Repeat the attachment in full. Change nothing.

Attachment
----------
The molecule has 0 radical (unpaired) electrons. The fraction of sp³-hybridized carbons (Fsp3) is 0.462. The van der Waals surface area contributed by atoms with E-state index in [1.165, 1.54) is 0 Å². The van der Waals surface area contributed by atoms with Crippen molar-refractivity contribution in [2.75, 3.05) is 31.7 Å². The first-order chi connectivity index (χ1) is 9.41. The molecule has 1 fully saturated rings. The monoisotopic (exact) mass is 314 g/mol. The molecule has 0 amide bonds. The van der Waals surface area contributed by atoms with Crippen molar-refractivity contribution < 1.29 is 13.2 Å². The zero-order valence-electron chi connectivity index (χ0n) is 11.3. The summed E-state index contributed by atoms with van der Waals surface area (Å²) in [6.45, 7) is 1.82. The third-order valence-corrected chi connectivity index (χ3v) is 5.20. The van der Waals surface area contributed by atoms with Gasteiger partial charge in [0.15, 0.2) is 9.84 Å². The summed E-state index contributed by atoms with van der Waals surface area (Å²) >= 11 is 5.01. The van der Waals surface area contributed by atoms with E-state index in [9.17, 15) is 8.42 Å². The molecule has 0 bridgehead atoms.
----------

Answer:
The molecule has 0 radical (unpaired) electrons. The fraction of sp³-hybridized carbons (Fsp3) is 0.462. The van der Waals surface area contributed by atoms with E-state index in [1.165, 1.54) is 0 Å². The van der Waals surface area contributed by atoms with Crippen molar-refractivity contribution in [2.75, 3.05) is 31.7 Å². The first-order chi connectivity index (χ1) is 9.41. The molecule has 1 fully saturated rings. The monoisotopic (exact) mass is 314 g/mol. The molecule has 0 amide bonds. The van der Waals surface area contributed by atoms with Crippen molar-refractivity contribution < 1.29 is 13.2 Å². The zero-order valence-electron chi connectivity index (χ0n) is 11.3. The summed E-state index contributed by atoms with van der Waals surface area (Å²) in [6.45, 7) is 1.82. The third-order valence-corrected chi connectivity index (χ3v) is 5.20. The van der Waals surface area contributed by atoms with Gasteiger partial charge in [0.15, 0.2) is 9.84 Å². The summed E-state index contributed by atoms with van der Waals surface area (Å²) >= 11 is 5.01. The van der Waals surface area contributed by atoms with E-state index in [9.17, 15) is 8.42 Å². The molecule has 0 bridgehead atoms.